Michelle kept in contact with the Keep Your Home California team and provided all documents needed for the eligibility review. Michelle’s review went smoothly and she was approved for the UMA program. Michelle was approved to have KYHC make her payments for up to up to 9 months while she looked to secure new employment and had KYHC administer her first mortgage installment before her payment was due, helping her preserve her credit.

Here are some quick facts about the Keep Your Home California program:

Your lender/servicer must participate in the program in order to qualify for the Keep Your Home California funds. Each lender/servicer can participate in as little as one or in all four of the Keep Your Home California programs.

Is my bank or servicer participating in Keep Your Home California?
Check this list: Servicers Participating in Your Home California

There are 4 award programs:

  • UMA-Unemployment Mortgage Assistance Program: Is designed to assist unemployed homeowners who are receiving EDD benefits.
  • MRAP-Mortgage Reinstatement Assistance Program: This program can help by reinstating past due payments.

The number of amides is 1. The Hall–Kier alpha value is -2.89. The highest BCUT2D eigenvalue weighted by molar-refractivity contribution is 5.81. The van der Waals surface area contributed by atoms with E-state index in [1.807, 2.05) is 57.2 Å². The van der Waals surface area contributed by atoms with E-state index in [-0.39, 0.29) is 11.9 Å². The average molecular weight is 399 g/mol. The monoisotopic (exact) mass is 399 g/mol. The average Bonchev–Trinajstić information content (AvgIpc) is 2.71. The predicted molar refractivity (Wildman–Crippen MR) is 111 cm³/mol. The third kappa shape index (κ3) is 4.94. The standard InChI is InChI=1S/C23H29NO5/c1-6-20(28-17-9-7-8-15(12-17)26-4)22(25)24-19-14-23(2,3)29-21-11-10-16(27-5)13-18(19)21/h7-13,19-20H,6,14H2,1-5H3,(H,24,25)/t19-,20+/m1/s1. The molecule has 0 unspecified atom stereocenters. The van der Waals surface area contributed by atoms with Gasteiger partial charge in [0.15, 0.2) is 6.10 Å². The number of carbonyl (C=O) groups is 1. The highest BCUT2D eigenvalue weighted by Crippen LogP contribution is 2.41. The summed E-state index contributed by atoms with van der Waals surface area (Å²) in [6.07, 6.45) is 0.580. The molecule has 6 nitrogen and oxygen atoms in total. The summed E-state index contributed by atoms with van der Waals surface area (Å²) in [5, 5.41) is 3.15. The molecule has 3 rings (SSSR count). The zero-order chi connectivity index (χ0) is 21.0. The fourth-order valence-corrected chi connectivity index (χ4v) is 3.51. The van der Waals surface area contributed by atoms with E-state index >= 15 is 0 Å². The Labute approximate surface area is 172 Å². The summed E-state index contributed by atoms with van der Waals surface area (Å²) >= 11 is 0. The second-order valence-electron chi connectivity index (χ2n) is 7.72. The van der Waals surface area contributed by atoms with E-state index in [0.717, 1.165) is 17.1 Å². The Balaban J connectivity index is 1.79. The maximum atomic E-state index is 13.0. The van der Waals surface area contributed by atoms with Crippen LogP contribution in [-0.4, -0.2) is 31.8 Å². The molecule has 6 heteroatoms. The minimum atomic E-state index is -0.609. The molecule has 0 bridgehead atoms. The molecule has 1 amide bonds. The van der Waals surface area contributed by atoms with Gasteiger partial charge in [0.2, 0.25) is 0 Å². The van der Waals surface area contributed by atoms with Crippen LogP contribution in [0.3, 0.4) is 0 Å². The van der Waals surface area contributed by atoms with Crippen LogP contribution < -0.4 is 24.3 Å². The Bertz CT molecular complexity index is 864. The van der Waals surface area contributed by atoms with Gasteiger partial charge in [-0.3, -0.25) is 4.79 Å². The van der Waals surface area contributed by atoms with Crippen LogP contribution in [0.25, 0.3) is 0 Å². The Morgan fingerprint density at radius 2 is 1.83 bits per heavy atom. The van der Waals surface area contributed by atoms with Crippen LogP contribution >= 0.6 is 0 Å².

• PRP-Principal Reduction Program: Homeowners who owe more than their property is worth, may be eligible for a principle reduction.
  • TAP-Transitional Assistance Program: Provides a payment of up to $5,000 to help homeowners, who cannot retain their home transition into new housing.

The Keep Your Home California program applies to primary mortgages in first position only. Second mortgages or home equity lines of credit are not eligible for Keep Your Home California programs. The property must be owner occupied and located in the state of California. The loan balance on the first mortgage is below $729,750. The homeowner(s) cannot be in bankruptcy while applying for Keep Your Home California Program.

Will you be the next success story?
To find out more about these four programs, or to set up an appointment with a housing counselor who can discuss these programs with you, contact ForeclosureHelpSCC by calling us at (408) 293-6000. You can also email us at help@foreclosurehelpscc.org or visit our website: www.foreclosurehelpscc.org.

Please note: All content included in the ForeclosureHelpSCC blog is provided for information only and should NOT be considered legal or tax advice. If you have any questions, please feel free to contact us on our hotline: (408)-293-6000, or visit our website: www.foreclosurehelpscc.org